When we think about avoiding concussions, we tend to think of helmets. The problem is, concussions are typically caused by the brain suddenly "sloshing" within the skull, knocking itself against the inside of the cranium. Helmets help reduce the likelihood of that happening by absorbing impact energy, but they're not 100 percent effective – that's why concussions can sometimes occur even without a hit being delivered directly to the head. Help may be on the way, however, in the form of a simple neck band.

Invented by a team led by Cincinnati Children's hospital's Dr. Gregory Myer, and developed through the company Q30 Innovations, the band constantly applies slight pressure to the neck. This in turn mildly increases blood volume in the vein structure of the brain. Wearers report a sensation somewhat like the feeling that you get when hanging upside down, but less pronounced – so users aren't likely to be passing out from wearing it.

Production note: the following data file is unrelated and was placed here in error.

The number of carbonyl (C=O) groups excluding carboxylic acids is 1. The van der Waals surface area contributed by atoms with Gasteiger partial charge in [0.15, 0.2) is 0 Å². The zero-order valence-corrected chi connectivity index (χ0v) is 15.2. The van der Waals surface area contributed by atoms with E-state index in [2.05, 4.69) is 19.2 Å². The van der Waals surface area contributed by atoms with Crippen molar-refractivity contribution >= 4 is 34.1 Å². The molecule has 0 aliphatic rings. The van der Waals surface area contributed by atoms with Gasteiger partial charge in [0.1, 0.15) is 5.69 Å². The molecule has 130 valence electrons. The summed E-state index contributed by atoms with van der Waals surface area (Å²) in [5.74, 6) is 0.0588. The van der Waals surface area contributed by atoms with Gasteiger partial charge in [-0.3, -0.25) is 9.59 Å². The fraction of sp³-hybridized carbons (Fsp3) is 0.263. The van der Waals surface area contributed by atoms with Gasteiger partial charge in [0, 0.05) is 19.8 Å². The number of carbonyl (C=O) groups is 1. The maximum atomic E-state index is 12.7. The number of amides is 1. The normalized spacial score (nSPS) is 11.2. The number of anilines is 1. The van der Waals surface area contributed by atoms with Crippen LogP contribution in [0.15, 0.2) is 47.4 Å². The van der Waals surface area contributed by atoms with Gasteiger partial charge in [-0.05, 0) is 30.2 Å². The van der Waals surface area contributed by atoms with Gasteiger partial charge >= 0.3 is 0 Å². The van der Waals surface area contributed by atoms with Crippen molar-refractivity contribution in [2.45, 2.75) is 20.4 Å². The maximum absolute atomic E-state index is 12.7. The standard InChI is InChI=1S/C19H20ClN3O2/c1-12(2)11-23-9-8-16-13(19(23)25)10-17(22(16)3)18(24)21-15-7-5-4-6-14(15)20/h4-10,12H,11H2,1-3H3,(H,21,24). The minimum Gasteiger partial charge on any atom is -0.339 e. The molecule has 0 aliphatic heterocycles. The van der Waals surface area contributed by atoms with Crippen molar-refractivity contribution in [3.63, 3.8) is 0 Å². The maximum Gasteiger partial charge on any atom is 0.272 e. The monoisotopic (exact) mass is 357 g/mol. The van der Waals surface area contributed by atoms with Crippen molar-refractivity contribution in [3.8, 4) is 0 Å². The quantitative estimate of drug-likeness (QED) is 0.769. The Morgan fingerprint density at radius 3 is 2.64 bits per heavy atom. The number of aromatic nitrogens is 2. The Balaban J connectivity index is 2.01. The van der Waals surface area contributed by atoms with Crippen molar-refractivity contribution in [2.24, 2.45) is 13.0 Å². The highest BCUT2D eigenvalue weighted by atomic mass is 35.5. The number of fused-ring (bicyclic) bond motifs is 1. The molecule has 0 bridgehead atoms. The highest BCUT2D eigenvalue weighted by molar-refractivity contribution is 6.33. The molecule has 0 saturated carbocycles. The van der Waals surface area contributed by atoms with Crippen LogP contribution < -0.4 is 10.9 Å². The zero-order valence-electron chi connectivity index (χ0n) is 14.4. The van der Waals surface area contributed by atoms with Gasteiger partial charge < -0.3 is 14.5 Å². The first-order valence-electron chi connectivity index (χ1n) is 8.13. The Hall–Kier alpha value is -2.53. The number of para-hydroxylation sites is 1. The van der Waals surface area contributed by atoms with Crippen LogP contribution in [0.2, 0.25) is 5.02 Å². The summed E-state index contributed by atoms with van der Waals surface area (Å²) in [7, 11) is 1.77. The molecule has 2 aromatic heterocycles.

More importantly, the increased blood volume causes the brain to take up more room within the skull. This means that it has less room to slosh around, so it strikes the inside of the cranium with less force when impacts occur.

In two separate studies, use of the band reportedly resulted in an 83 percent reduction in the number of torn brain fibers in a standard concussion model.

Performance Sports Group, which acquired the license for the technology last October, is now conducting further research and pursuing regulatory approval. It is hoped that once testing is complete, the band could be commercially available within one to two years.

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